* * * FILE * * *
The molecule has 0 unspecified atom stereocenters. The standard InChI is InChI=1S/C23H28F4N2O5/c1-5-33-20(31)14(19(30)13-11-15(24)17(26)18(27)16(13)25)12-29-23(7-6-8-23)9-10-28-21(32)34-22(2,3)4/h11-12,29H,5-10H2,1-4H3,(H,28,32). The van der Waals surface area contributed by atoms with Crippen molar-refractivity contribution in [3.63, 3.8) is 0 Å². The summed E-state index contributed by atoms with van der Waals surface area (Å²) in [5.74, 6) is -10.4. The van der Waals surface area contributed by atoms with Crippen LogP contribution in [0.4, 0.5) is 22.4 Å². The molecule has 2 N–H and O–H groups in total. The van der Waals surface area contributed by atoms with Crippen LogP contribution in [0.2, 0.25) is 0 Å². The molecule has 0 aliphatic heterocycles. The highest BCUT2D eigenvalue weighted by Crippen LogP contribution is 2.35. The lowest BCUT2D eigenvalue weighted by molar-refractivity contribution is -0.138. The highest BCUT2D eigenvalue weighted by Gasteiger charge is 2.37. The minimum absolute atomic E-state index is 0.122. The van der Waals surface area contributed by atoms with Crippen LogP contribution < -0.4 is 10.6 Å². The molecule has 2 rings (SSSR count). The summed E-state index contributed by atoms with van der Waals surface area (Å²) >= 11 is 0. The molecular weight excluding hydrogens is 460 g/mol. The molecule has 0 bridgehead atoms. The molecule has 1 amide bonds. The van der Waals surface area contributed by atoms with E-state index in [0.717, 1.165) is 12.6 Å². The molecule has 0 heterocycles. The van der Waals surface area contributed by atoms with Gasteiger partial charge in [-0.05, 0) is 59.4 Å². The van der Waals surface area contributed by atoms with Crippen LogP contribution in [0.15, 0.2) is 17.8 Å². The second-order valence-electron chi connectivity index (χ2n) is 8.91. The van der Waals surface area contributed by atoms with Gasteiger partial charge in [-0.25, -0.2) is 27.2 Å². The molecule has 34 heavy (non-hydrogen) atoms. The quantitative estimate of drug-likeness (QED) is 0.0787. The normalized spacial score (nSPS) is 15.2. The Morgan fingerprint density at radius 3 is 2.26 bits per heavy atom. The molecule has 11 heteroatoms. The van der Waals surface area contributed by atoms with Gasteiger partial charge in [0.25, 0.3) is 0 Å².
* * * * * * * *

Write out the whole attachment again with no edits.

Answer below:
The molecule has 0 unspecified atom stereocenters. The standard InChI is InChI=1S/C23H28F4N2O5/c1-5-33-20(31)14(19(30)13-11-15(24)17(26)18(27)16(13)25)12-29-23(7-6-8-23)9-10-28-21(32)34-22(2,3)4/h11-12,29H,5-10H2,1-4H3,(H,28,32). The van der Waals surface area contributed by atoms with Crippen molar-refractivity contribution in [3.63, 3.8) is 0 Å². The summed E-state index contributed by atoms with van der Waals surface area (Å²) in [5.74, 6) is -10.4. The van der Waals surface area contributed by atoms with Crippen LogP contribution in [0.4, 0.5) is 22.4 Å². The molecule has 2 N–H and O–H groups in total. The van der Waals surface area contributed by atoms with Crippen LogP contribution in [0.2, 0.25) is 0 Å². The molecule has 0 aliphatic heterocycles. The highest BCUT2D eigenvalue weighted by Crippen LogP contribution is 2.35. The lowest BCUT2D eigenvalue weighted by molar-refractivity contribution is -0.138. The highest BCUT2D eigenvalue weighted by Gasteiger charge is 2.37. The minimum absolute atomic E-state index is 0.122. The van der Waals surface area contributed by atoms with Crippen LogP contribution < -0.4 is 10.6 Å². The molecule has 2 rings (SSSR count). The summed E-state index contributed by atoms with van der Waals surface area (Å²) >= 11 is 0. The molecular weight excluding hydrogens is 460 g/mol. The molecule has 0 bridgehead atoms. The molecule has 1 amide bonds. The van der Waals surface area contributed by atoms with E-state index in [0.717, 1.165) is 12.6 Å². The molecule has 0 heterocycles. The van der Waals surface area contributed by atoms with Gasteiger partial charge in [-0.05, 0) is 59.4 Å². The van der Waals surface area contributed by atoms with Crippen LogP contribution in [0.15, 0.2) is 17.8 Å². The second-order valence-electron chi connectivity index (χ2n) is 8.91. The van der Waals surface area contributed by atoms with Gasteiger partial charge in [-0.25, -0.2) is 27.2 Å². The molecule has 34 heavy (non-hydrogen) atoms. The quantitative estimate of drug-likeness (QED) is 0.0787. The normalized spacial score (nSPS) is 15.2. The Morgan fingerprint density at radius 3 is 2.26 bits per heavy atom. The molecule has 11 heteroatoms. The van der Waals surface area contributed by atoms with Gasteiger partial charge in [0.25, 0.3) is 0 Å².